The pandemic situation pushed people towards online-based activities 4 5, and some associations are already using Slack. 6 However, many online academic groups have been based on existing communities of professors and students. In such cases, it is difficult for students to have random chats with others, which is related to the second problem.

The second problem are the existing gaps in the communication network. Nearly all online academic groups were based on existing closed communities. This means that people who typically have difficulty making connections cannot be involved in these groups, even if meetings are held online. Transitioning activities to an online format is not enough to overcome the existing gaps.

For example, doctoral students majoring in Southeast Asia are scattered throughout various cities. Sometimes, it is too difficult to join a seminar or conference because of the problem of access. How can they conduct a presentation without sufficient money to finance a trip to a remote location? They have an economic disadvantage in comparison to professors. A student who is researching Indonesia says that no one else is researching Indonesia in his major. Therefore, They have no way of communicating with other doctoral students or young researchers studying Indonesia. The potential for this problem has existed, but, due to the pandemic situation, it has become more starkly apparent. In this regard, we can say that the pandemic has opened our eyes to the existence of such problems.

To solve these issues, information about AYSA’s activities is open to all on the Internet, and people can join the conferences by registering. Slack space is made available by AYSA to all students who join as presenters and anyone who wishes to join. AYSA can be an online hub for young researchers and doctoral students in various situations. This Slack space could compensate for the lack of unofficial spontaneous communication on campus and expand the community beyond the limits of location, university, and discipline. AYSA can also represent the perspective of young researchers and graduate students because only graduate students organised this union. This means that AYSA could also be a hub that closes the generation gap.

We can also point out one more vital aspect of the breakthrough in the generation gap by online platforms. Because there are no seating orders on screen that are important in Japanese culture on screen, it makes communication fairer, somehow. This change could be one of the unique advantages of online associations, which might be different, depending on whether the organisation formed online, or the organisation is run using an online format. Fairness could be the main topic of the new era of communication. If people wish to expand the variety of unions online, they must understand online possibilities and change both their communication style and platform.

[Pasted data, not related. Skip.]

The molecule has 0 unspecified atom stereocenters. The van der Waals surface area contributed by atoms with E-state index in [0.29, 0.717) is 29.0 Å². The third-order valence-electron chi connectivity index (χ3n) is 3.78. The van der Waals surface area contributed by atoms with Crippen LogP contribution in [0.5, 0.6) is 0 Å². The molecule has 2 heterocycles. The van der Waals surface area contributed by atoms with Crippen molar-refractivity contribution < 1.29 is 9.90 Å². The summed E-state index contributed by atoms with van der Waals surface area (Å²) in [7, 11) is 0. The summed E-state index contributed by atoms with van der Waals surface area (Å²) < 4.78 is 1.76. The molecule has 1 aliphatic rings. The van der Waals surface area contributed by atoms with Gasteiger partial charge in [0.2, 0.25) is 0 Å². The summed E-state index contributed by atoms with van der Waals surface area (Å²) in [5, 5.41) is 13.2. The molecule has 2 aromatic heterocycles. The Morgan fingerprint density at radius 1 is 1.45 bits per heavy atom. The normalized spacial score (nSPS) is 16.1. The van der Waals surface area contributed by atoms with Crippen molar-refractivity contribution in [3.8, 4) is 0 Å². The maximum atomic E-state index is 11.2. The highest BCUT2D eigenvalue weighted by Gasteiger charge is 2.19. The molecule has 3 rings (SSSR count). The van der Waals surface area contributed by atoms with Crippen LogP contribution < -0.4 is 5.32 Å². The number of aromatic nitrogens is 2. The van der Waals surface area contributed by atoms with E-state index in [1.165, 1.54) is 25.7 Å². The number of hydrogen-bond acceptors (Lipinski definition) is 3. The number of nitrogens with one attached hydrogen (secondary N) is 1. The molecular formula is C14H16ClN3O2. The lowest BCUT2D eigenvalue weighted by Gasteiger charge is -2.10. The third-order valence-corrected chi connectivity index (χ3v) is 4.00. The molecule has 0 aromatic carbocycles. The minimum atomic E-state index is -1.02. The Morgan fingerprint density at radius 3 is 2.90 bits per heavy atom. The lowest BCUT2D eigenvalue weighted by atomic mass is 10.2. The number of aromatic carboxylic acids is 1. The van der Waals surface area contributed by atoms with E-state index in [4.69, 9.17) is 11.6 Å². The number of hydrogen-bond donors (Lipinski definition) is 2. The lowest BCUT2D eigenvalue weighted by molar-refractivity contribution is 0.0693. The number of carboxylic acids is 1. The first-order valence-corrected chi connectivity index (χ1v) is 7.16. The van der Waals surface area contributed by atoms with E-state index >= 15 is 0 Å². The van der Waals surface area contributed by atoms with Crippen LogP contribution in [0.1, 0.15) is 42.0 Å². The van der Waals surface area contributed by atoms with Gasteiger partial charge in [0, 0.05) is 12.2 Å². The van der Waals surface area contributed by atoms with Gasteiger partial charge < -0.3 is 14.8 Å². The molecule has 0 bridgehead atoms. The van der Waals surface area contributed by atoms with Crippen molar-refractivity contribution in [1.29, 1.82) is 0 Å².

Future Outlook of Researchers’ Connections

While there are many positive impacts, online tools also have problems. For example, in an online space such as Slack, participants can ask questions and chat freely. The Graduate School of Asian and African Area Studies at Kyoto University, launched Slack in April 2020 with voluntary participation. Participants freely upload information about events, job hunting, recommended books, or creating a book club, in addition to having general chats. However, space availability depends on the enterprises of students. Sometimes, a certain online room is rarely activated, while other online platforms never close, causing students to become exhausted and leave them.

Other problems for AYSA and online conferences can be pointed out. First, online conferences and in-person gatherings each have their own advantages and disadvantages. 7 After several AYSA conferences, one of the participants, a professor, mentioned the timetable. He requested more time for sufficient discussion. However, he also said that if that was the case, the conference time would be long, and many professors would not be able to join. According to him, professors are currently very busy preparing their classes online and working in this unpredictable situation. Therefore, if it took only about an hour, they would likely join.  

In other words, if sufficient time is devoted to discussion during the conference, someone will be satisfied, while others will not be able to participate. In addition, some participants mentioned the difficulty of speaking with the appropriate timing. While monitoring a display, people cannot know who wants to ask questions or speak, join an on-going conversation among others, or chat in a way that is unrelated to the theme. Moreover, online tools sometimes cause stress, which is a serious problem.

How about the needs and requests of non-participants in AYSA? They felt unsure because AYSA was an unknown new association for them. This is a characteristic problem of online associations. Some users mistakenly think the association is based on an existing closed community and hesitate to join because they do not have any acquaintances within the union. If people wish to create an open online association, explanations and an understanding of the association’s concepts are necessary.

Based on our impressions of the experience of establishing and conducting several conferences online, it was revealed that an online association with online tools is not a panacea. However, it is surely useful in terms of enabling students to communicate with other students spontaneously, and this link can expand even beyond the union. People already know the advantages and disadvantages of education, conferences, and associations held online. What is needed for future activities that use them is the perspective that bridging the gaps does fix certain problems one at a time in each case and provides advantages for online communication.

Makibi Nakano & Kumiko Kato

Makibi Nakano is a Ph.D. Student, Graduate School of Asian and African Area Studies (ASAFAS) in Kyoto University, Japan. She majors in Southeast Asian Area Studies focusing on the Sama-Bajau people in Indonesia, Ecological Anthropology, Maritime Ethnography, and Japanese Folklore. She is Manager of ‘Association of Young Researchers of the Southeast Asian Area Studies’ in Japan.

Kumiko Kato is a Ph.D. Student at the Graduate School of Global Studies, Sophia University in Japan.